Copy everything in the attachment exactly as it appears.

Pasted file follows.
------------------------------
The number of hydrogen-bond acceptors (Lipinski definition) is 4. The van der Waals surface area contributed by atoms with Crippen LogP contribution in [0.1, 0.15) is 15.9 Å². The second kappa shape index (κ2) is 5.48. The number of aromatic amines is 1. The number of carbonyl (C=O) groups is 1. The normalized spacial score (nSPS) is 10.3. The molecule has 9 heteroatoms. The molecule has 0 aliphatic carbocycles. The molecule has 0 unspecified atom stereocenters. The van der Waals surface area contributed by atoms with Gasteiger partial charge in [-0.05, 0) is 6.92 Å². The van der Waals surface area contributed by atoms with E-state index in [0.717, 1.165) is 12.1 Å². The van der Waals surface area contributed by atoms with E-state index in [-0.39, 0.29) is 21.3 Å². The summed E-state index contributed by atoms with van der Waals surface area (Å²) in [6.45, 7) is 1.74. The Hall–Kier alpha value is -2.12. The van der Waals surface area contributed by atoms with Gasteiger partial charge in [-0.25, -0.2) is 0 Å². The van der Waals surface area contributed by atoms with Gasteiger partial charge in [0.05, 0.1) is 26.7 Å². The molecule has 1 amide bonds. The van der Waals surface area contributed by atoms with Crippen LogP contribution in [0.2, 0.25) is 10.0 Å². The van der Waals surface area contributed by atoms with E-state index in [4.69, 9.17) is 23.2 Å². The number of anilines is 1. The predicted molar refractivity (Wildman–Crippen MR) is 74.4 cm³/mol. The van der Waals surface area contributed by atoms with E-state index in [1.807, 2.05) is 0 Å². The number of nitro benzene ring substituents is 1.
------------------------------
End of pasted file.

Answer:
The number of hydrogen-bond acceptors (Lipinski definition) is 4. The van der Waals surface area contributed by atoms with Crippen LogP contribution in [0.1, 0.15) is 15.9 Å². The second kappa shape index (κ2) is 5.48. The number of aromatic amines is 1. The number of carbonyl (C=O) groups is 1. The normalized spacial score (nSPS) is 10.3. The molecule has 9 heteroatoms. The molecule has 0 aliphatic carbocycles. The molecule has 0 unspecified atom stereocenters. The van der Waals surface area contributed by atoms with Gasteiger partial charge in [-0.05, 0) is 6.92 Å². The van der Waals surface area contributed by atoms with E-state index in [0.717, 1.165) is 12.1 Å². The van der Waals surface area contributed by atoms with E-state index in [-0.39, 0.29) is 21.3 Å². The summed E-state index contributed by atoms with van der Waals surface area (Å²) in [6.45, 7) is 1.74. The Hall–Kier alpha value is -2.12. The van der Waals surface area contributed by atoms with Gasteiger partial charge in [-0.25, -0.2) is 0 Å². The van der Waals surface area contributed by atoms with Gasteiger partial charge in [0.05, 0.1) is 26.7 Å². The molecule has 1 amide bonds. The van der Waals surface area contributed by atoms with Crippen LogP contribution in [0.2, 0.25) is 10.0 Å². The van der Waals surface area contributed by atoms with E-state index in [4.69, 9.17) is 23.2 Å². The number of anilines is 1. The predicted molar refractivity (Wildman–Crippen MR) is 74.4 cm³/mol. The van der Waals surface area contributed by atoms with E-state index in [1.807, 2.05) is 0 Å². The number of nitro benzene ring substituents is 1.